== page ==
It also may be helpful to know that “Oppenheimer” is a three-hour commitment. The runtime for “Barbie” is a slimmer one hour and 54 minutes.
Robert Downey Jr is Lewis Strauss and Cillian Murphy is J. Robert Oppenheimer in “Oppenheimer” (Universal)
Taken together they’re the closest any of us will come to knowing what it’s like to pass through a black hole and emerge in a cheerier existence.
Their effectiveness as a complementary vision also depends on what the viewers bring to the experience. In one view “Oppenheimer” is a cautionary tale about on the destructive nature of the male ego, an idea given central cartoonish placement in “Barbie” thanks to Ryan Gosling’s Ken and his lack of purpose apart from Barbie.
A feminist lens might notice Oppenheimer’s womanizing as a contradiction within the film. Nolan includes his recruitment of Lilli Hornig (Olivia Thirlby) to the overwhelmingly male Los Alamos team of the Manhattan Project after Hornig advocates for herself: She confronts Oppenheimer about the insult at her being asked to take a typing test, dryly suggesting that her Harvard Ph.D. could be put to better use.
“Barbie,” meanwhile, achieves the wonderful and uncommon feat of making a properly tangible villain out of patriarchy, depicting it as unnecessarily obstructive and divisive. Barbieland’s peaceful efficiency relies on its culture of mutual admiration and support, which Barbie doesn’t find in our world, whether from the girl she thinks she’s meant to inspire or the men who want to put her in a box.
This action casts a fuschia glow around the sexism in “Oppenheimer,” which Nolan doesn’t downplay.
Another might marvel at the atomic age bridge linking “Oppenheimer” and “Barbie,” where the multi-level Dreamhouse cubes call to mind midcentury case study houses. This lends itself to picturing the surreal Barbieland as the afterlife to the “Now I am become Death, the destroyer of worlds” connotations of “Oppenheimer.”
That film’s annihilative final frame sticks with a person, even through “Barbie.” I assure you that knowing this spoils none of the turns making “Oppenheimer” a complete masterpiece, but it’s something a person should consider when deciding which movie to see first. Since that image embedded itself in my brain regardless, I was happy to have gone with Oppenbarbie, taking in Nolan’s movie first. “Barbie” closes with a big laugh and a toy parade through its end credits, staving off night terrors related to a nuclear apocalypse.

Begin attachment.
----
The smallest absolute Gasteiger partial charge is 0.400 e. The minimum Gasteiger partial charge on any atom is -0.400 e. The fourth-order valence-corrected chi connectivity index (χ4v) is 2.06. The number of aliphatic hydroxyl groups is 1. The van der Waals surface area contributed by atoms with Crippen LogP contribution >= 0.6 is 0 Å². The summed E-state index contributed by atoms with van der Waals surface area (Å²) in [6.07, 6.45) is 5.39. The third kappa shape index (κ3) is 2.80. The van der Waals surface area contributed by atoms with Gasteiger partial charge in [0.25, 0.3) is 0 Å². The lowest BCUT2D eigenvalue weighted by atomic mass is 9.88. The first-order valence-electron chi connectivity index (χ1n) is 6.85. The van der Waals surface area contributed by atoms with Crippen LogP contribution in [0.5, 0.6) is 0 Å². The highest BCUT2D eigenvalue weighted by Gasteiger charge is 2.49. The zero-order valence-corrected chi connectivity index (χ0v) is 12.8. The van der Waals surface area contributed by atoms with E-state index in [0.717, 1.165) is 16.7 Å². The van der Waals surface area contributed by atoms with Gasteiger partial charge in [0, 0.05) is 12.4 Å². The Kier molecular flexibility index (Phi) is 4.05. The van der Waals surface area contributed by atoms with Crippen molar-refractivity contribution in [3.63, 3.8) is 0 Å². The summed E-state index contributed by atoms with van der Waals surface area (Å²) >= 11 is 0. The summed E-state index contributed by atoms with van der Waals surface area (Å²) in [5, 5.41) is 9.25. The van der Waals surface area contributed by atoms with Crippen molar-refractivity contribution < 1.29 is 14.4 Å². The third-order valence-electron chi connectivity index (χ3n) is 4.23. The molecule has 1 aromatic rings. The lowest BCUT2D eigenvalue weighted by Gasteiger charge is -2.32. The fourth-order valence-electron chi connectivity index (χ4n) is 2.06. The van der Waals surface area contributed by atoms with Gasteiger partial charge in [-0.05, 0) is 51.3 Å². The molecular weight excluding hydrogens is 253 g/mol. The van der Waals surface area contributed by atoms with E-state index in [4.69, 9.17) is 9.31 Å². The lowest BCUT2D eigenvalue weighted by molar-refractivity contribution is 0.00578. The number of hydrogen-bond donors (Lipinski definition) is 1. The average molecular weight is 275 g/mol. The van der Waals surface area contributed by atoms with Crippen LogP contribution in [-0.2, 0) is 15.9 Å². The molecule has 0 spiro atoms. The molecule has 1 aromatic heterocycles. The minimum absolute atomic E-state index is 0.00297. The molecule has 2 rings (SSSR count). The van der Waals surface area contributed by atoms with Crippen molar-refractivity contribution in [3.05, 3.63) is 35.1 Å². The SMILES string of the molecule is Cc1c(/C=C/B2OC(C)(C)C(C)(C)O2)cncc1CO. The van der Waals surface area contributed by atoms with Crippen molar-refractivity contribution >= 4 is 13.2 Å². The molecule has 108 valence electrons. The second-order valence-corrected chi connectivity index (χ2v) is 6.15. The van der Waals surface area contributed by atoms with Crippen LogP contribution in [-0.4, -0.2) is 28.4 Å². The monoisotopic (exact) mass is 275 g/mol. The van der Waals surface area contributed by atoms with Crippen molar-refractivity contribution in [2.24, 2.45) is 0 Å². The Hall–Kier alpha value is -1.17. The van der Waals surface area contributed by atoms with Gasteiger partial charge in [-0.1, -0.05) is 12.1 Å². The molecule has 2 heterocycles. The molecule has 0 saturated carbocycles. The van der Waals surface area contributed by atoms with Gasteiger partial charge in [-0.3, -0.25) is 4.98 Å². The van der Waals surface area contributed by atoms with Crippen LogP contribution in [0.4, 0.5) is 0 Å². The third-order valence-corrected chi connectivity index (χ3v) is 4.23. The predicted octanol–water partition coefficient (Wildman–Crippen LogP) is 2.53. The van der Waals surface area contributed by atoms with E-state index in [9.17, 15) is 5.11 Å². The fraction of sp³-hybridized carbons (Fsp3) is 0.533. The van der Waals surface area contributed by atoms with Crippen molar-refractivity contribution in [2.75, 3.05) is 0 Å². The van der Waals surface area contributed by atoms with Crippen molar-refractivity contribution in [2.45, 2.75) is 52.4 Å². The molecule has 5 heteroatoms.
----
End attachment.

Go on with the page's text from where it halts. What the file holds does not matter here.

Margot Robbie as Barbie and Ryan Gosling as Ken in “Barbie” (Courtesy of Warner Bros. Pictures)We may not walk away from “Oppenheimer” with a firmer grasp on quantum mechanics or theoretical physics, or leave “Barbie” feeling differently about the doll. Taken together they’re the closest any of us may come to knowing what it’s like to pass through a black hole and emerge into a cheerier existence. And they grant accessible depths to the respective wisdom they have to bestow on the audience – such as, “Humans only have one ending. Ideas live forever.”
Is that from “Barbie” or “Oppenheimer”? Maybe you already know. If not, you may appreciate how well that line could fit in either if you watch them back-to-back.
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How (not?) to Barbenheimer
There’s no wrong order to this double feature, although there are saner ways to do it than I did, which was to buy a ticket “Oppenheimer” and purchase the first “Barbie” screening at least three hours after the start time for Nolan’s film in the same theater. This cut the time between the end of one screening and the start of the other to a sliver, but it also made the viewing experience feel more seamless. Plus, the theaters were across the hallway from each other.
Then again, that means staring at a screen almost non-stop for five hours including preview trailers. So I recommend a morning viewing of one film, a break for lunch – or a good stretching break – before returning for an afternoon screening. (It’s a great reason to take a personal day.)
Regardless of how you do it, be sure to buy your tickets in advance at a theater with superior seating, preferably one with reclinable loungers. Taking those comfort and ergonomic considerations seriously makes it easier to give yourself over completely to the accidental genius of this pairing. As Murphy’s Oppenheimer tells his Berkeley students about the occasionally contradictory nature of quantum mechanics, “It’s paradoxical, but it works.”
“Barbie” and “Oppenheimer” are now playing in theaters nationwide.